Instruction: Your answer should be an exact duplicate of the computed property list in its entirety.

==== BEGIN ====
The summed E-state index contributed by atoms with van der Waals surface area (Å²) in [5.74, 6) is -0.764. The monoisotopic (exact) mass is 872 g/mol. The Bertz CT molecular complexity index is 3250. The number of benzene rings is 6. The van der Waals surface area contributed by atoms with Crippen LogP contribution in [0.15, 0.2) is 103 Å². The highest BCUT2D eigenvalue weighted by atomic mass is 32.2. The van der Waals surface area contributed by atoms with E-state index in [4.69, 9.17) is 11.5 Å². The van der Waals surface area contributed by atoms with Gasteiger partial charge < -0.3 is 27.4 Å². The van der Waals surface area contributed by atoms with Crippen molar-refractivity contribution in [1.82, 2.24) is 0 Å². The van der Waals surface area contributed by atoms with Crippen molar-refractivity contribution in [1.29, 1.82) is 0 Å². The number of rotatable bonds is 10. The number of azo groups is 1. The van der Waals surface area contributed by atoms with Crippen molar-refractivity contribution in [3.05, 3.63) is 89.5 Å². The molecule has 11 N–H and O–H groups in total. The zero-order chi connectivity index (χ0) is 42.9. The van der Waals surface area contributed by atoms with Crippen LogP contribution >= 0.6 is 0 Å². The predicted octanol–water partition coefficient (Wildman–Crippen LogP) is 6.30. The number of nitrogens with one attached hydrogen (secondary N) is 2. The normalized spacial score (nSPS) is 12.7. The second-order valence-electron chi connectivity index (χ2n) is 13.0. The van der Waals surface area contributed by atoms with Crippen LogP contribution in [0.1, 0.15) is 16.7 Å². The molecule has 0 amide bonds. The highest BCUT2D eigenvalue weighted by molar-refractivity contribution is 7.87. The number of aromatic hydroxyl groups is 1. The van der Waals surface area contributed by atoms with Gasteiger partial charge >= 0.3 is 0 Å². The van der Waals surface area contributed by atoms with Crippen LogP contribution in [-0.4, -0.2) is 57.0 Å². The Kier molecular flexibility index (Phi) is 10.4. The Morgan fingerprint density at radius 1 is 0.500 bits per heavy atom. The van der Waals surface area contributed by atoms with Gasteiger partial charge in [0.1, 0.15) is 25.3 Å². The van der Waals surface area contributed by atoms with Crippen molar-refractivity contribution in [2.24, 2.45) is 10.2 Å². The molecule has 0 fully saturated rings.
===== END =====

The summed E-state index contributed by atoms with van der Waals surface area (Å²) in [5.74, 6) is -0.764. The monoisotopic (exact) mass is 872 g/mol. The Bertz CT molecular complexity index is 3250. The number of benzene rings is 6. The van der Waals surface area contributed by atoms with Crippen LogP contribution in [0.15, 0.2) is 103 Å². The highest BCUT2D eigenvalue weighted by atomic mass is 32.2. The van der Waals surface area contributed by atoms with E-state index in [4.69, 9.17) is 11.5 Å². The van der Waals surface area contributed by atoms with Gasteiger partial charge < -0.3 is 27.4 Å². The van der Waals surface area contributed by atoms with Crippen molar-refractivity contribution in [1.82, 2.24) is 0 Å². The van der Waals surface area contributed by atoms with Crippen molar-refractivity contribution in [1.29, 1.82) is 0 Å². The number of rotatable bonds is 10. The number of azo groups is 1. The van der Waals surface area contributed by atoms with Crippen molar-refractivity contribution in [3.05, 3.63) is 89.5 Å². The molecule has 11 N–H and O–H groups in total. The zero-order chi connectivity index (χ0) is 42.9. The van der Waals surface area contributed by atoms with Crippen LogP contribution >= 0.6 is 0 Å². The predicted octanol–water partition coefficient (Wildman–Crippen LogP) is 6.30. The number of nitrogens with one attached hydrogen (secondary N) is 2. The normalized spacial score (nSPS) is 12.7. The second-order valence-electron chi connectivity index (χ2n) is 13.0. The van der Waals surface area contributed by atoms with Crippen LogP contribution in [0.1, 0.15) is 16.7 Å². The molecule has 0 amide bonds. The highest BCUT2D eigenvalue weighted by molar-refractivity contribution is 7.87. The number of aromatic hydroxyl groups is 1. The van der Waals surface area contributed by atoms with Gasteiger partial charge >= 0.3 is 0 Å². The van der Waals surface area contributed by atoms with Crippen LogP contribution in [-0.4, -0.2) is 57.0 Å². The Kier molecular flexibility index (Phi) is 10.4. The Morgan fingerprint density at radius 1 is 0.500 bits per heavy atom. The van der Waals surface area contributed by atoms with Gasteiger partial charge in [0.1, 0.15) is 25.3 Å². The van der Waals surface area contributed by atoms with Crippen molar-refractivity contribution in [2.24, 2.45) is 10.2 Å². The molecule has 0 fully saturated rings.